Dr. Christoph Lehmann obtained his Bachelor's degree in Physics from the Martin Luther University Halle-Wittenberg in 2011 and his Master's in Physics from the University of Leipzig in 2013. He's been working as a software developer at pwp-systems developing tools for traffic data analysis from 2011-2015. After working on scientific visualisation at the Institute of Computer Science at Leipzig University, he joined the UFZ in 2015 to work on the numerical simulation of thermochemical energy storage (TCES), especially systems based on water adsorption to zeolite. His research interests are the numerical assessment of the energy efficiency of those storage systems and the examination of the coupling between electric and thermal fields during sorption processes in zeolites, particularly regarding dielectric heating phenomena.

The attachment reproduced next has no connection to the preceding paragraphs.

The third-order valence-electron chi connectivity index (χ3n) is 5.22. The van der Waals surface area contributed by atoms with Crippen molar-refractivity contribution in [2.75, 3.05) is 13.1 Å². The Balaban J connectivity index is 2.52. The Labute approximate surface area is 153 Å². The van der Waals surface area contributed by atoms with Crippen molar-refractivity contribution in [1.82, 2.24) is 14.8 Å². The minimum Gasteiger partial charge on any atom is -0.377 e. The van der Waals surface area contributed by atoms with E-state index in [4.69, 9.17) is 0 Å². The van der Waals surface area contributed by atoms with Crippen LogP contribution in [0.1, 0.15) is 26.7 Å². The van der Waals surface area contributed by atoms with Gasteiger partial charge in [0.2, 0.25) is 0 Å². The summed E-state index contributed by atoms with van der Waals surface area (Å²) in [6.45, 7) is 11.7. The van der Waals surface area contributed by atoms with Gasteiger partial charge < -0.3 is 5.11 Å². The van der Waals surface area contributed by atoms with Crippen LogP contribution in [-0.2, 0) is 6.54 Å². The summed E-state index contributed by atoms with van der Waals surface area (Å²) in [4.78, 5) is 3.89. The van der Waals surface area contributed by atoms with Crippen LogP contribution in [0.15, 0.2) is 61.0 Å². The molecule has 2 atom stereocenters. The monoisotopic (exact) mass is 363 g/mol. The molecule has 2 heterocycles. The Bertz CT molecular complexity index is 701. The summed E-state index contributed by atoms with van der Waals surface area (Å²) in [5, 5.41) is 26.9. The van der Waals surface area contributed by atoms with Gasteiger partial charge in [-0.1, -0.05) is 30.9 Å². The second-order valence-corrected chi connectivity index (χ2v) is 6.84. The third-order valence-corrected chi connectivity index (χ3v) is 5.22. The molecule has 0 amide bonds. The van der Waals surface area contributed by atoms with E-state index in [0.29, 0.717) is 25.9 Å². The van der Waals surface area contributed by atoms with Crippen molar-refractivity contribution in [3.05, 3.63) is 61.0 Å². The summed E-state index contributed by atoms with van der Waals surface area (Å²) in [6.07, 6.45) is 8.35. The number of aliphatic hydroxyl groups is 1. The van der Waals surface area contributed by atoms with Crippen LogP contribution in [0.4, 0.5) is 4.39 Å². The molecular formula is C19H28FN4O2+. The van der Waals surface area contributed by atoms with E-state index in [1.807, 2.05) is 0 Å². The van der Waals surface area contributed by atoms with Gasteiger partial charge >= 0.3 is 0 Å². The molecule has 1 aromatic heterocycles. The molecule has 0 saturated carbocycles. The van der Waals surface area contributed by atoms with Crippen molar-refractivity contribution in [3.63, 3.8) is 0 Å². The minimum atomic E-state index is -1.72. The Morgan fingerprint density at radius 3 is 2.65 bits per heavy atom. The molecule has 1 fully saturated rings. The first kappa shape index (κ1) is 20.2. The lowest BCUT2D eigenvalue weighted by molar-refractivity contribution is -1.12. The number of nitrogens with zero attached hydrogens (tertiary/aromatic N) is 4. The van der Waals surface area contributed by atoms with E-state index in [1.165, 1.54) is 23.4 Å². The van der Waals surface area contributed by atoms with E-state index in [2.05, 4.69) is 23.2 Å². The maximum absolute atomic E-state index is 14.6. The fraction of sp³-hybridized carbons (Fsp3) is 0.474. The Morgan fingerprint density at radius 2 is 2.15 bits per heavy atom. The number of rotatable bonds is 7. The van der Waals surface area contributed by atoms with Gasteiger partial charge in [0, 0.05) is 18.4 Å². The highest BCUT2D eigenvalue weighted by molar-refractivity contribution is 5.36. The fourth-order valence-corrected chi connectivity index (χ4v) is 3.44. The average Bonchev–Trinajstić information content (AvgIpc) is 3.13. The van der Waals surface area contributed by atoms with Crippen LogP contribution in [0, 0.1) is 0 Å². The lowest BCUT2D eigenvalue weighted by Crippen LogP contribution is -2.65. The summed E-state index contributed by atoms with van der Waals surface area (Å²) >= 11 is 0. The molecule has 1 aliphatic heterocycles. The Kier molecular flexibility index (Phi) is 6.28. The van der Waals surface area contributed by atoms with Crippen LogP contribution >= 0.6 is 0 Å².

Dr. Mostafa Mollaali received his bachelor's degree in civil engineering in 2007 and his master's degree in geotechnical engineering in 2011. From 2011 to 2014, he worked in geotechnical engineering communities before starting his Ph.D. studies at Shanghai Jiao Tong University. In March 2019, he obtained his Ph.D. in mechanical engineering; his research focuses on numerical modeling of hydraulic and carbon dioxide fracturing. He started his postdoctoral research at Shanghai Jiaotong University in October 2019. In July 2020, he joined Helmholtz Centre for Environmental Research-UFZ. His research interests include thermo-hydro-mechanical coupled modeling, hydraulic fracturing, phase field approach for fracture, rock mechanics, and numerical modeling.